BERLIN – Legend has it that U.S. President John F. Kennedy made a whopping grammatical gaffe with his iconic declaration “Ich bin ein Berliner” 50 years ago, essentially telling his audience, “I am a jam doughnut.”
The historical lore was that JFK, in his first faltering words of German, was wrong to use the indefinite article “ein” and should have said “Ich bin Berliner” to declare his solidarity with the embattled Cold War city.
Not so, says Anatol Stefanowitsch, a Berlin professor of linguistics. “The sentence ‘Ich bin ein Berliner’ is grammatically absolutely acceptable,” he said of the speech on June 26, 1963. At the end of his 10-minute address, Kennedy said, “All free men, wherever they may live, are citizens of Berlin, and therefore, as a free man, I take pride in the words ‘Ich bin ein Berliner.’ “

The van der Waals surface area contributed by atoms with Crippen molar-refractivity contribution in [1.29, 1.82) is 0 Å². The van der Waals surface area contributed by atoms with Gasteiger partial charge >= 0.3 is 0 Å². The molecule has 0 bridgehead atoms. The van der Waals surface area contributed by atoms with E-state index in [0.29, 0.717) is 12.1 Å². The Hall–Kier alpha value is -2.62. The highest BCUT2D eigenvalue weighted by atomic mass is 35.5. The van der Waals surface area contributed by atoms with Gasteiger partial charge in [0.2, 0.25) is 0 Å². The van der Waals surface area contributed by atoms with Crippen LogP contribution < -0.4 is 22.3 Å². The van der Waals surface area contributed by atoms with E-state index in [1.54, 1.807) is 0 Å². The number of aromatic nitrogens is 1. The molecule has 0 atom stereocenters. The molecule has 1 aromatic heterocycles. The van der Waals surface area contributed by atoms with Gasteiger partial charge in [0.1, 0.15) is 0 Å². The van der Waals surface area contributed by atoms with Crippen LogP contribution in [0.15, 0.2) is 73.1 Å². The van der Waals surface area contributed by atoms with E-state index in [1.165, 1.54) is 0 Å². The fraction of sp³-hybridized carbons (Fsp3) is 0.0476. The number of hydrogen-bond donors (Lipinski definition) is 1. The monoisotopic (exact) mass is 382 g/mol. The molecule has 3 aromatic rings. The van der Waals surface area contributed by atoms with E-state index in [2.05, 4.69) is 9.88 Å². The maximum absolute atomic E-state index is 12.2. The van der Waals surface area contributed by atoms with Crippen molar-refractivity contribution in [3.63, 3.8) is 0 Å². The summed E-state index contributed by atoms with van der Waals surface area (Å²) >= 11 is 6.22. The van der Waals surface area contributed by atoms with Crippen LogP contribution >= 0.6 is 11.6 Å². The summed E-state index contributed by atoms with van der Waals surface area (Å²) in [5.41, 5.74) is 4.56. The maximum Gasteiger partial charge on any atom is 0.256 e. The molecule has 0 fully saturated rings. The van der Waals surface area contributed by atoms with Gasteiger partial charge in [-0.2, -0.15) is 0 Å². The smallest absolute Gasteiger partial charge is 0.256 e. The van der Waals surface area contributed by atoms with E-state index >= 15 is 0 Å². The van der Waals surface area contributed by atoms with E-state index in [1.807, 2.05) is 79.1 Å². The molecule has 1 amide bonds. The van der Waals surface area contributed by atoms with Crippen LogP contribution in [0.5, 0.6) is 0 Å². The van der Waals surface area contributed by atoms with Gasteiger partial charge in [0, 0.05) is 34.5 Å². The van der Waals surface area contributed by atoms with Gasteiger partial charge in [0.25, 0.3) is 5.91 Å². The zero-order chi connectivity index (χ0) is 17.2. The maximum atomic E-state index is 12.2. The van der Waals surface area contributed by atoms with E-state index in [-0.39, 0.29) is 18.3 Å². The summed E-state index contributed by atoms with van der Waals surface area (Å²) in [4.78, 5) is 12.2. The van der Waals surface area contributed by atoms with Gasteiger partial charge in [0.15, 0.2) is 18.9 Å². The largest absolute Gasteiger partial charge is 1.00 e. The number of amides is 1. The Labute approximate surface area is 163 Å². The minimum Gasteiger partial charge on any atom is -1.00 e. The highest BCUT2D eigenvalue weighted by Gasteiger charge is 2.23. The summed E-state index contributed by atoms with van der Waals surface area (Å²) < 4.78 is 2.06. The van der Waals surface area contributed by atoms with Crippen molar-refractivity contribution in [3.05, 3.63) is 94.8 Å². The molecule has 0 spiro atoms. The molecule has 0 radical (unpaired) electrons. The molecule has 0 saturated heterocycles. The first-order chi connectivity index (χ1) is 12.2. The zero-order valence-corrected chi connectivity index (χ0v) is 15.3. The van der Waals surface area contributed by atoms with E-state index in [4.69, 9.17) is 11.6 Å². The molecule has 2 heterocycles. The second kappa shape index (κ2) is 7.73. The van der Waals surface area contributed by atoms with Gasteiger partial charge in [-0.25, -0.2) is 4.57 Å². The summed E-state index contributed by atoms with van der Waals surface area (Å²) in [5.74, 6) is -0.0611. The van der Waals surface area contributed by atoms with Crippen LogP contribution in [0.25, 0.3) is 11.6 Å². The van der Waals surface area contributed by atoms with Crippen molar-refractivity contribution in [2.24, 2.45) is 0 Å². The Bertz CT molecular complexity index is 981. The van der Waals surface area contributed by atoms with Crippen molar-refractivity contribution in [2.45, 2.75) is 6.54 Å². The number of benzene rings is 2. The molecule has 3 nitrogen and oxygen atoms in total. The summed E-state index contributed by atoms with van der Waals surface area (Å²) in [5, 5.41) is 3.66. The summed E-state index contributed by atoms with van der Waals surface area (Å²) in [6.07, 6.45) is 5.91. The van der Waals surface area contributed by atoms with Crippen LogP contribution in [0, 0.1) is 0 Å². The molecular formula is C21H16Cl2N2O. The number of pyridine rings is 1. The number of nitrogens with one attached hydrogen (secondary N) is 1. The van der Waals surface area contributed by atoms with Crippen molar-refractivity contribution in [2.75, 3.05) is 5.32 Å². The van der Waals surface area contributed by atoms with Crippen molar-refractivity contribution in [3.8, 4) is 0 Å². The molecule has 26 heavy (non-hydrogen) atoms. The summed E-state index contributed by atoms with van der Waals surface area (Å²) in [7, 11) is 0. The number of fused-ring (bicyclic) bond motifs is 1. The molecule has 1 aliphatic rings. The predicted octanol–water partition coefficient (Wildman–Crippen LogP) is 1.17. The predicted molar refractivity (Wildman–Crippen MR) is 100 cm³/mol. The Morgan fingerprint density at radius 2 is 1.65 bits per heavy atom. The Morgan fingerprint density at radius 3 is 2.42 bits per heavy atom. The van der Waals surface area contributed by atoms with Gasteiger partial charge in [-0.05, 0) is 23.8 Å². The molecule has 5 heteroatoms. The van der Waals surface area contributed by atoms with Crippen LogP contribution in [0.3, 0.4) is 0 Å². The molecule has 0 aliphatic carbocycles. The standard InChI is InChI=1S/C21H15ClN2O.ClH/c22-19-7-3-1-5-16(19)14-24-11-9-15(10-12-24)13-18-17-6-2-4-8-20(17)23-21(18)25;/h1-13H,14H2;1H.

The phrase came up twice in the speech. It was Kennedy’s brainchild and was translated for him by official interpreters.
Stefanowitsch notes that while “Berliner” is a German word for a filled pastry, the context of Kennedy’s declaration made his sentence abundantly clear to the cheering throngs.
In German, “you normally express your belonging to a predefined group in a sentence without an article, such as ‘Ich bin Student’ or indeed ‘Ich bin Berliner,’ ” he said. “The sentence ‘Ich bin Berliner’ is clear and cannot refer to ‘doughnuts’ because that is not a predefined group.”
Stefanowitsch said the construction with the article “ein” is used when a speaker wants to say that he doesn’t literally belong to the group — Berliners in this case — but rather wants to express that he has something in common with them — “exactly what Kennedy wanted to do.”